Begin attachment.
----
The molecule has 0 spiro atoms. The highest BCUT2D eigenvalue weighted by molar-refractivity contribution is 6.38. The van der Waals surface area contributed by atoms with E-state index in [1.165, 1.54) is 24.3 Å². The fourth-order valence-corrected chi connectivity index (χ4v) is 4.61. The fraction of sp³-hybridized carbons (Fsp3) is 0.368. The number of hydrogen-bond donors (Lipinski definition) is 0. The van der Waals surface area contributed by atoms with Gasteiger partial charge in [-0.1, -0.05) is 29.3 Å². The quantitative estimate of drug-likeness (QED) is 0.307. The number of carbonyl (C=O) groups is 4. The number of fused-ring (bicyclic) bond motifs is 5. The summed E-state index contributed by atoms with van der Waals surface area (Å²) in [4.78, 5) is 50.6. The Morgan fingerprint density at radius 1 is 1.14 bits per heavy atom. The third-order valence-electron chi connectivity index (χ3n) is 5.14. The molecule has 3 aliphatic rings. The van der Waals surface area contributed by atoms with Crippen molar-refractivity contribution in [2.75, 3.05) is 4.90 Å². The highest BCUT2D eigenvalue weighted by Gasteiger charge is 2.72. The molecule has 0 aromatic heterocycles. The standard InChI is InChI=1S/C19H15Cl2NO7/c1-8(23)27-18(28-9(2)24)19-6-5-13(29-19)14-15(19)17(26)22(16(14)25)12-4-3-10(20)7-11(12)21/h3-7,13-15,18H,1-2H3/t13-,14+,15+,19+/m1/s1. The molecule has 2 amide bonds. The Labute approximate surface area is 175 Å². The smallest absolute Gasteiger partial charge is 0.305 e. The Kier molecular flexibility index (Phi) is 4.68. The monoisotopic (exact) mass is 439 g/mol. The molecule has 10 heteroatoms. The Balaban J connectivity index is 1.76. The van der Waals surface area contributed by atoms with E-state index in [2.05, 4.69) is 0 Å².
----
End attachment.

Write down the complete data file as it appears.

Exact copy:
The molecule has 0 spiro atoms. The highest BCUT2D eigenvalue weighted by molar-refractivity contribution is 6.38. The van der Waals surface area contributed by atoms with E-state index in [1.165, 1.54) is 24.3 Å². The fourth-order valence-corrected chi connectivity index (χ4v) is 4.61. The fraction of sp³-hybridized carbons (Fsp3) is 0.368. The number of hydrogen-bond donors (Lipinski definition) is 0. The van der Waals surface area contributed by atoms with Gasteiger partial charge in [-0.1, -0.05) is 29.3 Å². The quantitative estimate of drug-likeness (QED) is 0.307. The number of carbonyl (C=O) groups is 4. The number of fused-ring (bicyclic) bond motifs is 5. The summed E-state index contributed by atoms with van der Waals surface area (Å²) in [4.78, 5) is 50.6. The Morgan fingerprint density at radius 1 is 1.14 bits per heavy atom. The third-order valence-electron chi connectivity index (χ3n) is 5.14. The molecule has 3 aliphatic rings. The van der Waals surface area contributed by atoms with Crippen molar-refractivity contribution in [2.75, 3.05) is 4.90 Å². The highest BCUT2D eigenvalue weighted by Gasteiger charge is 2.72. The molecule has 0 aromatic heterocycles. The standard InChI is InChI=1S/C19H15Cl2NO7/c1-8(23)27-18(28-9(2)24)19-6-5-13(29-19)14-15(19)17(26)22(16(14)25)12-4-3-10(20)7-11(12)21/h3-7,13-15,18H,1-2H3/t13-,14+,15+,19+/m1/s1. The molecule has 2 amide bonds. The Labute approximate surface area is 175 Å². The smallest absolute Gasteiger partial charge is 0.305 e. The Kier molecular flexibility index (Phi) is 4.68. The monoisotopic (exact) mass is 439 g/mol. The molecule has 10 heteroatoms. The Balaban J connectivity index is 1.76. The van der Waals surface area contributed by atoms with E-state index in [2.05, 4.69) is 0 Å².